Her 19-year-old niece had been driving a car that was hit by a drunk driver. She and two girlfriends were heading home from a teen dance party. He got on the 101, going the wrong way, and hit her car head on. The hospital did what they could, but a few hours later, she was dead.

Gone. Just like that. Hell Night.

The last time I had seen Taylor was a few month’s before, at her high school graduation party. It was a celebration of what she’d accomplished, but mostly it was a toast to her future. Her entire life lay ahead. She was attending college locally, studying to be an elementary school teacher.


Taylor MADD2Her friends were both injured, but survived. Taylor — an organ donor — also saved three lives that night. But her family and friends were permanently injured that night. There’s a hole in their heart that will never be filled.

The guy who hit her was 26 at the time. He had been at a Halloween party. He was going to stay overnight — but was kicked out, for being too drunk. He later tested at three times the legal limit for alcohol consumption.

As his murder trial was about to start, he pleaded guilty to a lesser charge of gross vehicular manslaughter while intoxicated, and is serving 18 years in prison.

One family’s child in prison, another gone forever.

Six years after the accident, a Taylor tribute page on Facebook still posts frequent remembrances from family and friends, remembering and missing her as each birthday passes, at Christmas, posting favorite songs. There are more at this time of year. A picture showing her as a child carving a pumpkin, captioned with “Taylor loved Halloween!” There are also frequent “Don’t Drink and Drive” posts, or messages from Mothers Against Drunk Drivers. There are also statistics — more than 10,000 people died in drunk driving accidents last year; Super Bowl Sunday is the second deadliest holiday for drunk driving accidents, etc.

There’s also a picture of a roadside sign, permanently positioned at the site of the accident, that says “PLEASE Don’t Drink and Drive,” in memory of her.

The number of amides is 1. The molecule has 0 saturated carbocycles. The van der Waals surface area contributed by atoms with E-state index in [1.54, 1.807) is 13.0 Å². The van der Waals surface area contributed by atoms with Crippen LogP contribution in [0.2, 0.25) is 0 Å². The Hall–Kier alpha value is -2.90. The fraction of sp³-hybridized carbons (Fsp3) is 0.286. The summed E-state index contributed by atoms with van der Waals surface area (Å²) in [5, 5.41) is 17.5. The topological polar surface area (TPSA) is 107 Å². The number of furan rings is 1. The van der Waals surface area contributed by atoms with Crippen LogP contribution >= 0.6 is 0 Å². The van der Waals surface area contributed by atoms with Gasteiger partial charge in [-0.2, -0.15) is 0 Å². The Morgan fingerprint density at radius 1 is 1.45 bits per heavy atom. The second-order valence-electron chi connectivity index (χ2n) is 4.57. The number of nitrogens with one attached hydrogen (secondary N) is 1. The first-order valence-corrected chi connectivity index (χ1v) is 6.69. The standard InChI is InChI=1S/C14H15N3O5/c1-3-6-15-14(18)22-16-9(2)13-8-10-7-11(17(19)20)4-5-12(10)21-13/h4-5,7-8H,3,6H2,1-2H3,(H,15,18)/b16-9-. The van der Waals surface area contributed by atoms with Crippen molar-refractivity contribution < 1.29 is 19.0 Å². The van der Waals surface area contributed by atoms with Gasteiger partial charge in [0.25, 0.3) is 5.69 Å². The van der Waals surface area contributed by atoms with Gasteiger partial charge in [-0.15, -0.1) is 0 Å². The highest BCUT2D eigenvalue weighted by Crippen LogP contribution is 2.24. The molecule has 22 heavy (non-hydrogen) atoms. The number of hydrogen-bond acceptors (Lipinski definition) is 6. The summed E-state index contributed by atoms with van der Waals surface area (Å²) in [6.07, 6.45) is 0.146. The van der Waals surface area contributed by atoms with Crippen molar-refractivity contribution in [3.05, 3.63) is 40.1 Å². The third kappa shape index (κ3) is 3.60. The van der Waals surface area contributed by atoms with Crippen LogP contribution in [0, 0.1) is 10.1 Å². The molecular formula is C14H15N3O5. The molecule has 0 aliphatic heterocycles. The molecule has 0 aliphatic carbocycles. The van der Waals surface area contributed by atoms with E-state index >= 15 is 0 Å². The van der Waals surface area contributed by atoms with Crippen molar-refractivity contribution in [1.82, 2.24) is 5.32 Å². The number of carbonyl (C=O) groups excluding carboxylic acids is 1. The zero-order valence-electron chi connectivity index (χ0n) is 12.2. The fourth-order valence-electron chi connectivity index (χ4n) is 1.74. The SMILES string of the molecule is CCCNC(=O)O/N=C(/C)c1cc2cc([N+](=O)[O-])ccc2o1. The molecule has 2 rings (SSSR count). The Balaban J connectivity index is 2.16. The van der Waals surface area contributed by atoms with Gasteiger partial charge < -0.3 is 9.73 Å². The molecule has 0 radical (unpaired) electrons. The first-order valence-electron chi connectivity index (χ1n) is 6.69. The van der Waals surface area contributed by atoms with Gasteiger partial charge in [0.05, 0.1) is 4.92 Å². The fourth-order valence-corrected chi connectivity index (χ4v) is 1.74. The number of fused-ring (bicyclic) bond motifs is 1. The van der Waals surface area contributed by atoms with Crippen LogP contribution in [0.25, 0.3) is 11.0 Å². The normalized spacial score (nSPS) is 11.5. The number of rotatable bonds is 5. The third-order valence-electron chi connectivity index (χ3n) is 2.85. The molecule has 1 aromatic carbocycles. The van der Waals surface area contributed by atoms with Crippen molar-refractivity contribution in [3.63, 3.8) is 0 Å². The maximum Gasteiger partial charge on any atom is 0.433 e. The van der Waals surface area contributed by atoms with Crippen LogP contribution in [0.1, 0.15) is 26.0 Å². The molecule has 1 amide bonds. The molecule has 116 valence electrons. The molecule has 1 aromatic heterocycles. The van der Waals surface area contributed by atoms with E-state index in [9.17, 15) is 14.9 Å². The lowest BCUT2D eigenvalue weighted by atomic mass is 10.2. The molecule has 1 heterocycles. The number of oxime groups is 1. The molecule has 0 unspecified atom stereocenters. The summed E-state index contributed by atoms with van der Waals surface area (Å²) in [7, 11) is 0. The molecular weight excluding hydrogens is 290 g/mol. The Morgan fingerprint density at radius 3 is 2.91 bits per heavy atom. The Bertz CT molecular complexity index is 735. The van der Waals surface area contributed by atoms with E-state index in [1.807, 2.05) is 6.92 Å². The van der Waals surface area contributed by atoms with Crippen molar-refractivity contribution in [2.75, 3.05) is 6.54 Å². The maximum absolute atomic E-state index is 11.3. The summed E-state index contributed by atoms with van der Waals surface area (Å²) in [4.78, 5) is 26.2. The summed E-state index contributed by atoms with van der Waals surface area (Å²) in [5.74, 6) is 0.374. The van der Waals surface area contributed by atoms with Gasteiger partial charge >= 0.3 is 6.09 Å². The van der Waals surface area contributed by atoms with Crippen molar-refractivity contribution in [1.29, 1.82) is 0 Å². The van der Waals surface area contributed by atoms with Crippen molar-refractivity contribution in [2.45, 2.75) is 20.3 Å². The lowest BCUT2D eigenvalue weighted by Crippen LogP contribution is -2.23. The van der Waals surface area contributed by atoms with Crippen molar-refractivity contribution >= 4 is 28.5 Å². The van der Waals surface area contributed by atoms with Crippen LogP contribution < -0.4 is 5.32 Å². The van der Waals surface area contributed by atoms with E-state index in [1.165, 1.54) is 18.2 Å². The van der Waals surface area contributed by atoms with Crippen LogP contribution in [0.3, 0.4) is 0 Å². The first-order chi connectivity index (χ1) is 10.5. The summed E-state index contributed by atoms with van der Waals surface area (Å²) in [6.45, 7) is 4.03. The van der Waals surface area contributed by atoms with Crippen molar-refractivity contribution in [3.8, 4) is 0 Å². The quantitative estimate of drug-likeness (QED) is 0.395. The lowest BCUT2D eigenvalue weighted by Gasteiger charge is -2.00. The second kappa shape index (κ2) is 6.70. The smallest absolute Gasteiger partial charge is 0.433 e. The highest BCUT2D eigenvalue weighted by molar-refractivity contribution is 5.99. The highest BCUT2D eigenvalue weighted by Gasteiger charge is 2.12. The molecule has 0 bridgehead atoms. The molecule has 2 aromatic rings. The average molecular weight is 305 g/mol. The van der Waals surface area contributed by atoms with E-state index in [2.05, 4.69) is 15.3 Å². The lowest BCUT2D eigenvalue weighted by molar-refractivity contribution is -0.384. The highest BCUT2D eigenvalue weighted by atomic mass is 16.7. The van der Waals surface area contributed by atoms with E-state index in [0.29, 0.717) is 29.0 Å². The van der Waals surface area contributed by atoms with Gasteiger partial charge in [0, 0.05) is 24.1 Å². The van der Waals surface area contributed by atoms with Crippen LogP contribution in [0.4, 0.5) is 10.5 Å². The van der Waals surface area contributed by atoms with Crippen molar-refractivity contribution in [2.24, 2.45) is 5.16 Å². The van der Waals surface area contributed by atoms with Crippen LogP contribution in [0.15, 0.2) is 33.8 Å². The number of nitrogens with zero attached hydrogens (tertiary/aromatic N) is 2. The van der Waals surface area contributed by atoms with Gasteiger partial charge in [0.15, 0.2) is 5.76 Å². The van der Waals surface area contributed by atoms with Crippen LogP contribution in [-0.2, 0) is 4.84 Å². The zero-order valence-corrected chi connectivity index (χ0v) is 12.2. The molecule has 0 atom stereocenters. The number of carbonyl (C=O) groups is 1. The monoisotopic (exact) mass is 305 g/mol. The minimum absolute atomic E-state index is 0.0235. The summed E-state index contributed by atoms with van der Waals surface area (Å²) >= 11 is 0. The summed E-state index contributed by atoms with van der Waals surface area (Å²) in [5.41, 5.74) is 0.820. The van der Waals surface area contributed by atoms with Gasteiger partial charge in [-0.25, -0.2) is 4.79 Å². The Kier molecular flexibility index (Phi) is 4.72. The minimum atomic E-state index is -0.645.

I pass it several times a week. Sometimes without seeing it. Catching my breath every time I do.

One Facebook post reads “I often wonder what it would be like if you were still here.”

At the driver’s sentencing, Taylor’s father — a big, strong bear of a man who has cried a million tears since that night, told the man: “You’re not going to get a life sentence. We have a life sentence that you gave us.

“You’re going to get out of jail. We’re not, and I hate you for that.”

Gone. Hell Night.

Taylor signHer mother, who lost her only daughter, somehow, has forgiven the driver. “I know my daughter would want me to let go of the anger,” she said at the sentencing. “There’s no recovery from this. There’s only the willingness to find the strength to walk on in life.”

One child gone, everyone else hurt, forever.

The driver’s family is destroyed as well. A young man who reportedly had never been arrested for anything and came from a religious background, this one mistake has forever changed the lives of so many people.

As the father of teenage boys, I’ve learned that even lessons that seem painfully obvious sometimes need to be said aloud. So here it is:

Don’t make the same mistake that guy did. Call a cab. Pay the inflated Uber or Lyft charges for the night. Don’t Drink and Drive.

Enjoy Halloween. Don’t have a Hell Night.

 (All photos from Mike Brennan unless otherwise noted)